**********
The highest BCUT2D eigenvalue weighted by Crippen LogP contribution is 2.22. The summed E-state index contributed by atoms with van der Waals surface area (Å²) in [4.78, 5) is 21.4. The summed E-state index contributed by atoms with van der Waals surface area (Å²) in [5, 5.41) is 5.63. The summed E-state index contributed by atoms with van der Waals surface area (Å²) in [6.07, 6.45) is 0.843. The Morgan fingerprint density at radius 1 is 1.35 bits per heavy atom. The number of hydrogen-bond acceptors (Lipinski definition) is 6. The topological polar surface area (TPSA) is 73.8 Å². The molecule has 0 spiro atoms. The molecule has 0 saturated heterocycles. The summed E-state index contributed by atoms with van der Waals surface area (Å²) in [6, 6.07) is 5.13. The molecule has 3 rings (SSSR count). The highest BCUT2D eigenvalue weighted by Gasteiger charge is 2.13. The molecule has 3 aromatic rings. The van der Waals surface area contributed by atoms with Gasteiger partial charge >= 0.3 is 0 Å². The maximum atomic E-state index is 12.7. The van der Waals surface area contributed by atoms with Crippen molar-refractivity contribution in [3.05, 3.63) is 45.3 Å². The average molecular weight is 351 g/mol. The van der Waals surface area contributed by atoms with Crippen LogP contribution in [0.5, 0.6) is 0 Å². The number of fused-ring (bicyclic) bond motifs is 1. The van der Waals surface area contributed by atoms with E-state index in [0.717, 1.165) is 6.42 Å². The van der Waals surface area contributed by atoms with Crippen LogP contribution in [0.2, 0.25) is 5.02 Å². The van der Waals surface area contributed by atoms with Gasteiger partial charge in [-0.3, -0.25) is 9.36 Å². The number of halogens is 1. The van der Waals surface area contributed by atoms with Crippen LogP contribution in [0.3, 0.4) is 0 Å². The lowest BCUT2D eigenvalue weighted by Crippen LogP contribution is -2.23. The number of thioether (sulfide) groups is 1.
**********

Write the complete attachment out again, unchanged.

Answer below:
The highest BCUT2D eigenvalue weighted by Crippen LogP contribution is 2.22. The summed E-state index contributed by atoms with van der Waals surface area (Å²) in [4.78, 5) is 21.4. The summed E-state index contributed by atoms with van der Waals surface area (Å²) in [5, 5.41) is 5.63. The summed E-state index contributed by atoms with van der Waals surface area (Å²) in [6.07, 6.45) is 0.843. The Morgan fingerprint density at radius 1 is 1.35 bits per heavy atom. The number of hydrogen-bond acceptors (Lipinski definition) is 6. The topological polar surface area (TPSA) is 73.8 Å². The molecule has 0 spiro atoms. The molecule has 0 saturated heterocycles. The summed E-state index contributed by atoms with van der Waals surface area (Å²) in [6, 6.07) is 5.13. The molecule has 3 rings (SSSR count). The highest BCUT2D eigenvalue weighted by Gasteiger charge is 2.13. The molecule has 3 aromatic rings. The van der Waals surface area contributed by atoms with Gasteiger partial charge >= 0.3 is 0 Å². The maximum atomic E-state index is 12.7. The van der Waals surface area contributed by atoms with Crippen molar-refractivity contribution in [3.05, 3.63) is 45.3 Å². The average molecular weight is 351 g/mol. The van der Waals surface area contributed by atoms with Crippen LogP contribution in [0.5, 0.6) is 0 Å². The number of fused-ring (bicyclic) bond motifs is 1. The van der Waals surface area contributed by atoms with E-state index in [0.717, 1.165) is 6.42 Å². The van der Waals surface area contributed by atoms with Crippen LogP contribution in [0.2, 0.25) is 5.02 Å². The van der Waals surface area contributed by atoms with Gasteiger partial charge in [-0.3, -0.25) is 9.36 Å². The number of halogens is 1. The van der Waals surface area contributed by atoms with Crippen LogP contribution in [0.3, 0.4) is 0 Å². The lowest BCUT2D eigenvalue weighted by Crippen LogP contribution is -2.23. The number of thioether (sulfide) groups is 1.